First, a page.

This article published in 2014. It has been reposted to inspire further conversation.

About the author

Cheryl Heller

Cheryl Heller

Cheryl Heller is the Founding Chair of the first MFA program in Design for Social Innovation at SVA, founder of design lab CommonWise, and a pioneer in social impact design. Cheryl received the AIGA medal for her contribution to the field of design in 2014. She is the former Board Chair and founding faculty for the PopTech Social Innovation Fellows, a Senior Fellow at Babson Social Innovation Lab, and the Innovation Advisory Board for the Lumina Foundation. She created the Ideas that Matter program for Sappi, which has given over $12 million to designers working for the public good.

  • KLChristianson

    I agree, that there is unlimited potential to affect change within the U.S. For instance, closing the achievement gap has been a problem many minds have grappled with for years, yet the success cases remain isolated. I believe that this is largely due to the fact that the majority of ideas are from the “outside” community, and it can be incredibly hard to fully understand the intricacies of a community different from your own. For instance, as a teacher, my colleagues and I have struggled in vain for years to try to change the culture at our school into one where homework is done nightly by the majority of students. We could imagine (and implement) incentives that would motivate us…but they would ultimately fail to have the same appeal for students.

    Helping to solve a problem in a community that you are not apart of requires an intimate understanding of that community. This understanding comes much more quickly by working with, rather than for, the community.

  • tspurloc

    Your final statement is true: “Helping to solve a problem in a community that you are not apart of requires an intimate understanding of that community.” An article at Forbes.com (http://www.forbes.com/2011/01/03/influence-persuasion-cooperation-leadership-managing-ccl.html) about leadership also applies here. In order to influence someone, or a community, you need to demonstrate it with “head, heart, and hands.”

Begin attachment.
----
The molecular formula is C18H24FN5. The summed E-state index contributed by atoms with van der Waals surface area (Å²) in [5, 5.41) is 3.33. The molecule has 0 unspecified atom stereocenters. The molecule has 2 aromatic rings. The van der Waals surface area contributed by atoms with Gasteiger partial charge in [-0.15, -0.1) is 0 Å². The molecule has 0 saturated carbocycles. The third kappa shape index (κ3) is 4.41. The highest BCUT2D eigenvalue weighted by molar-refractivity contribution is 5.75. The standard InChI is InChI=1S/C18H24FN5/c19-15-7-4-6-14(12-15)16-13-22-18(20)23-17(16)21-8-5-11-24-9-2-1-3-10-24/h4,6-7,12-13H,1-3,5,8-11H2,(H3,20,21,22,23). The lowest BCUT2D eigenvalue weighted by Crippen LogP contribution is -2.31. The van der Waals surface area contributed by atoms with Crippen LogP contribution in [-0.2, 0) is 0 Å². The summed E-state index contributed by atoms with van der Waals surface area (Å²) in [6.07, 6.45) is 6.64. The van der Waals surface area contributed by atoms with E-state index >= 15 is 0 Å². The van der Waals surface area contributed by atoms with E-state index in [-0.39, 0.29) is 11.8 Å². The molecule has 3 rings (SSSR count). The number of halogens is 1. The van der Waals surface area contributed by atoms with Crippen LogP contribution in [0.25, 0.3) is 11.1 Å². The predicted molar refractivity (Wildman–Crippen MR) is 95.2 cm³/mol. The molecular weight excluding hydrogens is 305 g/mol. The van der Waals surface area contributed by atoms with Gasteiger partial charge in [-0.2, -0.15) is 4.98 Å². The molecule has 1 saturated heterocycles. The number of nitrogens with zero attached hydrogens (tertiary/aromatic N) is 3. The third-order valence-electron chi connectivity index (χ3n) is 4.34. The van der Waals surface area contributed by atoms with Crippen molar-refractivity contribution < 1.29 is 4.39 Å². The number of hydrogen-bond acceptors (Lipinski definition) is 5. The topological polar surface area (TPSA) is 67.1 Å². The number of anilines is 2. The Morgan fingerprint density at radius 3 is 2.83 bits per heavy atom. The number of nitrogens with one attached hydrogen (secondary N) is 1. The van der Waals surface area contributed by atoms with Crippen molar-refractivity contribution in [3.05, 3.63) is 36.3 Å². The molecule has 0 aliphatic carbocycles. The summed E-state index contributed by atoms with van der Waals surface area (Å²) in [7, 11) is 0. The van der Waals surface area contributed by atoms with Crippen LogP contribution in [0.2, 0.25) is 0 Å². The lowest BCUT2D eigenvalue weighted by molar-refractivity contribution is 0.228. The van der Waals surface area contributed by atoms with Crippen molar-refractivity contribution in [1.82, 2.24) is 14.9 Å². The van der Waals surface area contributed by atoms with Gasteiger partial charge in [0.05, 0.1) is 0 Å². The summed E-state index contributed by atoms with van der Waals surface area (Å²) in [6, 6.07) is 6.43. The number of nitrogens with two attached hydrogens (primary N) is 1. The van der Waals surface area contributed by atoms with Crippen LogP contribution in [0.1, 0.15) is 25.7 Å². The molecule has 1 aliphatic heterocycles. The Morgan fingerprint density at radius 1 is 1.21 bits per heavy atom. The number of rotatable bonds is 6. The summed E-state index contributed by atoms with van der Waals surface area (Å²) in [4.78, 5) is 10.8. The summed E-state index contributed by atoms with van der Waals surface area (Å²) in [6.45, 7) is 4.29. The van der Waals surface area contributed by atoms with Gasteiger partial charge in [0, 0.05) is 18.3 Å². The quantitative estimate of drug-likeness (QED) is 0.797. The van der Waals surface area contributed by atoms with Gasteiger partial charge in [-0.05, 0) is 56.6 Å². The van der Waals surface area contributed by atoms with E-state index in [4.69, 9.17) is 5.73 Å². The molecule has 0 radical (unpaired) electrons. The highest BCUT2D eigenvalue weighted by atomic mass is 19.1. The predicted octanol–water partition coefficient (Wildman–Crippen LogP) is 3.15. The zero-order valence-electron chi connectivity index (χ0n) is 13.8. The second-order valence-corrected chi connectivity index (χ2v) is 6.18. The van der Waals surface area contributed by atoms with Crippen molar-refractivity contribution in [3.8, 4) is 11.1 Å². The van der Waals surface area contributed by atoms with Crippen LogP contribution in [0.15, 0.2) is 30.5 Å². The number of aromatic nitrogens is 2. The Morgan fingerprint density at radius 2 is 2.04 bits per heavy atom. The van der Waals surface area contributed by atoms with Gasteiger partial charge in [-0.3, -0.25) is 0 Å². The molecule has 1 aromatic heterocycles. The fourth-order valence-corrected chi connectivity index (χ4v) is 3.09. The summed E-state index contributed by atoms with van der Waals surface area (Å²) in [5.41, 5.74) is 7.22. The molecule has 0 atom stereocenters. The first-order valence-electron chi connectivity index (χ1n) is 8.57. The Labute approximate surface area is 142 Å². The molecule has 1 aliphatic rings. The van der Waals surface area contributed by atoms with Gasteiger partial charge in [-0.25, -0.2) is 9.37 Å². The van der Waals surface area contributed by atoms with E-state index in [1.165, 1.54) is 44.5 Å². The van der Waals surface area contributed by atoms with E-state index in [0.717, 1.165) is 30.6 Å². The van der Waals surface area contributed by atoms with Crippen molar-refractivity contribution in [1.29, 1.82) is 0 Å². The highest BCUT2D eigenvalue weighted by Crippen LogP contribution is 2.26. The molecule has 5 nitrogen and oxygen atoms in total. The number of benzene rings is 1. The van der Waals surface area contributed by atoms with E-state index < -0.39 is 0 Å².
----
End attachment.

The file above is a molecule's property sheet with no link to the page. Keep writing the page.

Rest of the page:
• Nick Keller

    I agree that the design process can be widely used to solve problems because defining the problem and finding the right question, can make a huge difference in the end solution. Through a community design process, a preferable and more effective solution can be created by the people that it affects. I also think she made a great point that even experts in said fields can design an idealistic plan, but does it work for the people? The expamle that a business may have a “perfectly” set-up business plan and not succeed. Even with a business that had the most planning can fail because actually experiencing, testing it out, and change needs to be made in order to create a perfect business

  • Boeing7

    I have to disagree with the last point made in this article. Heller mentions the idea of the “lean startup” methodology being the new favorite in the business world while long-term plans are being put to the side. Why I don’t have a problem with the lean startup methodology, long-term planning is essential. And quite honestly, 5 years is not that long-term. If you only live for today and experiment based on what happens, your are limiting your potential for growth. Having a long-term plan tells you what you want to accomplish. It gives you something to aim for.

  • Lilith Schor